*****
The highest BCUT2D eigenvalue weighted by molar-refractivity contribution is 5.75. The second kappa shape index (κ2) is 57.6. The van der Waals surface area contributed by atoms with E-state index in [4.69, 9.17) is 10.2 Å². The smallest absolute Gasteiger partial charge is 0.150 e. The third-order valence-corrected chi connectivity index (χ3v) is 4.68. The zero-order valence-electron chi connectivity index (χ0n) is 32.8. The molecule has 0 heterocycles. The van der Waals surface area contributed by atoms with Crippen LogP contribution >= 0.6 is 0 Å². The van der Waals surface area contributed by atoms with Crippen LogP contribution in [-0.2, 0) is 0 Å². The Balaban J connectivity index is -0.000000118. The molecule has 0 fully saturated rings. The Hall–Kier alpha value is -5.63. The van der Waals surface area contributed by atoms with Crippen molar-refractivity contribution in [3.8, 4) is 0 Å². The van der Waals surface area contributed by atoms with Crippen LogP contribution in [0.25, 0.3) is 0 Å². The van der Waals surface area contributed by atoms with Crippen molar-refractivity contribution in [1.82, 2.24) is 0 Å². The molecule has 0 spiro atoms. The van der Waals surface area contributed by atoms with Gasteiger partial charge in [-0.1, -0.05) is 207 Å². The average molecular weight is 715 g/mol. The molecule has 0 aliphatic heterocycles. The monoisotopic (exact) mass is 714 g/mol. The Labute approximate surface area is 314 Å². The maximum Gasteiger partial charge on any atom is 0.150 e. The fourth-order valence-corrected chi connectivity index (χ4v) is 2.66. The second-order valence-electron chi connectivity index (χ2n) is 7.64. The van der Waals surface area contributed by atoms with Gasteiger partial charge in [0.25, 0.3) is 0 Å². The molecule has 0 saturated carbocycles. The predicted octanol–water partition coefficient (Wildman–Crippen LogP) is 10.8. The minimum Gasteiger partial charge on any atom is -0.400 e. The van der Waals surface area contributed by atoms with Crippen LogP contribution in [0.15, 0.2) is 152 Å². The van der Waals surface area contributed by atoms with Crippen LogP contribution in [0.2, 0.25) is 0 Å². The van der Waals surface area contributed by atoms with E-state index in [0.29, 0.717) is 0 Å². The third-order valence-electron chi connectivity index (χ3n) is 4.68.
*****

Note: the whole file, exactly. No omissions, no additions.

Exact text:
The highest BCUT2D eigenvalue weighted by molar-refractivity contribution is 5.75. The second kappa shape index (κ2) is 57.6. The van der Waals surface area contributed by atoms with E-state index in [4.69, 9.17) is 10.2 Å². The smallest absolute Gasteiger partial charge is 0.150 e. The third-order valence-corrected chi connectivity index (χ3v) is 4.68. The zero-order valence-electron chi connectivity index (χ0n) is 32.8. The molecule has 0 heterocycles. The van der Waals surface area contributed by atoms with Crippen LogP contribution >= 0.6 is 0 Å². The van der Waals surface area contributed by atoms with Crippen LogP contribution in [-0.2, 0) is 0 Å². The Balaban J connectivity index is -0.000000118. The molecule has 0 fully saturated rings. The Hall–Kier alpha value is -5.63. The van der Waals surface area contributed by atoms with Crippen molar-refractivity contribution in [3.8, 4) is 0 Å². The van der Waals surface area contributed by atoms with Crippen LogP contribution in [0.25, 0.3) is 0 Å². The van der Waals surface area contributed by atoms with Crippen molar-refractivity contribution in [1.82, 2.24) is 0 Å². The molecule has 0 spiro atoms. The van der Waals surface area contributed by atoms with Gasteiger partial charge in [-0.1, -0.05) is 207 Å². The average molecular weight is 715 g/mol. The molecule has 0 aliphatic heterocycles. The monoisotopic (exact) mass is 714 g/mol. The Labute approximate surface area is 314 Å². The maximum Gasteiger partial charge on any atom is 0.150 e. The fourth-order valence-corrected chi connectivity index (χ4v) is 2.66. The second-order valence-electron chi connectivity index (χ2n) is 7.64. The van der Waals surface area contributed by atoms with Gasteiger partial charge in [0.25, 0.3) is 0 Å². The molecule has 0 saturated carbocycles. The predicted octanol–water partition coefficient (Wildman–Crippen LogP) is 10.8. The minimum Gasteiger partial charge on any atom is -0.400 e. The van der Waals surface area contributed by atoms with Crippen LogP contribution in [0.15, 0.2) is 152 Å². The van der Waals surface area contributed by atoms with Crippen LogP contribution in [0.2, 0.25) is 0 Å². The van der Waals surface area contributed by atoms with E-state index in [0.29, 0.717) is 0 Å². The third-order valence-electron chi connectivity index (χ3n) is 4.68.